While pricing a product or service may seem to be a simple process, it is not. As an illustration of the typical pricing process, consider the following quote: "Pricing is guesswork. It is usually assumed that marketers use scientific methods to determine the price of their products. Nothing could be further from the truth. In almost every case, the process of decision is one of guesswork."2
Good pricing strategy is usually based on sound assumptions made by marketers. It is also based on an understanding of two other perspectives discussed earlier. Clearly, sale pricing may prove unsuccessful unless the marketer adopts the consumer's perspective toward price. Similarly, a company should not charge high prices if it hurts society's health. Hertz illustrates how this can be done in the "Integrated marketing" below.
How to select the best price
The Hertz Corporation knows when its rental cars will be gone and it knows when the lots will be full. How? By tracking demand throughout past six years. "We know, based on past performance and seasonal changes, what times of year there is a weak demand, and when there is too much demand for our supply of cars," says Wayne Meserue, director of pricing and yield management at Hertz. To help strike a balance, the company uses a pricing strategy called "yield management" that keeps supply and demand in check. The strategy looks at two aspects of Hertz's pricing: the rate that is charged and the length of the rental.
"Price is a legitimate rationing device,"says Meserue. "What we're really talking about is efficient distribution, pricing, and response in the marketplace." For example, there are times when cars are in great demand. "It's always a gamble, but it's definitely a calculated gamble. With yield management, we monitor demand day by day, and adjust (prices as necessary)," Meserue says.
Hertz also uses length of rental as a yield management device. For instance, in the US they established a three-night minimum for car rentals during President's Day weekend in February. "We didn't want to be turning away business for someone who wanted the car for five nights just because we had given our cars to people who came in first for one night," says Meserue, who adds that it is often better for Hertz to mandate a minimum number of days for a rental, because it ensures that cars will be rented for more days.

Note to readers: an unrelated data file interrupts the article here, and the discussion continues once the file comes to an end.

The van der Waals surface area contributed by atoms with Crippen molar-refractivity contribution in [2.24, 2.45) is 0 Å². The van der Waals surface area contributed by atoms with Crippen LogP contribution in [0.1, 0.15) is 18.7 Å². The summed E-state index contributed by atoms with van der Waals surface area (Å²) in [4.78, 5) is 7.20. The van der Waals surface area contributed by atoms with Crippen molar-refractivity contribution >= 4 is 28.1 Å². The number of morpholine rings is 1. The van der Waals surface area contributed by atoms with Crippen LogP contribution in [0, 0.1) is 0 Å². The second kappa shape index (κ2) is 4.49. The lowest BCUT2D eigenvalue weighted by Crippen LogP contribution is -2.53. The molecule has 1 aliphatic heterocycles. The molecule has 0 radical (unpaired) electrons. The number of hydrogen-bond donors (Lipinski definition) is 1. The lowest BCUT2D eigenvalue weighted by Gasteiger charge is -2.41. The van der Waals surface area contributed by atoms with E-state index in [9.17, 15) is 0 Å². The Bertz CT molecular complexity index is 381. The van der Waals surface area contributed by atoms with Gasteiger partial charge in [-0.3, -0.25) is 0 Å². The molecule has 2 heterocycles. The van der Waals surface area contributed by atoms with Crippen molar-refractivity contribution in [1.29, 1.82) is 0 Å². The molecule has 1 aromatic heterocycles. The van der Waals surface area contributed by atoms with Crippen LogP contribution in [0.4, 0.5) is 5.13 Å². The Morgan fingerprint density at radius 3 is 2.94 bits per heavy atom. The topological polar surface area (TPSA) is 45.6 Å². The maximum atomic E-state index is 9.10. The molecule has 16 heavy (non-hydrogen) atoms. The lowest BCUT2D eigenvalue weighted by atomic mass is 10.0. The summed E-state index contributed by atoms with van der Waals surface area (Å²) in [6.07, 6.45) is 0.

A smart pricing strategy is essential for increasing profit margins and reducing supply. Yet at last count, only 15 per cent of large corporations were conducting any sort of pricing research, reports Robert Dolan, professor at Harvard Business School. "People don't realize that if you can raise your prices by just 1 percent, that's a big increase in your profit margin," he says. For example, if a supermarket is operating with a 2 per cent net margin, raising the prices by 1 per cent will increase profitability by 33 per cent. "The key is not taking one percent across the board, but raising it 10 per cent for 10 per cent of your customers," says Dolan, "Find those segments of the market that are willing to take the increase." That doesn't mean that companies can automatically pass their cost increases on the customer, notes Dolan. If the costs are affecting an entire industry, then those costs can be passed through easily to the consumer, because competitors will likely follow the lead.
A fundamental point in smart pricing, according to Dolan: base prices on the value to the customer. As much as people talk about customer focus, they often price according to their own costs. Companies can profit from customizing prices to different customers. The value of a product can vary widely depending on factors such as age and location. 1
A pricing decision that must be made by all organizations concerns their competitive position within their industry. This concern manifests itself in either a competitive pricing strategy or a nonprice competitive strategy. Let us look at the latter first.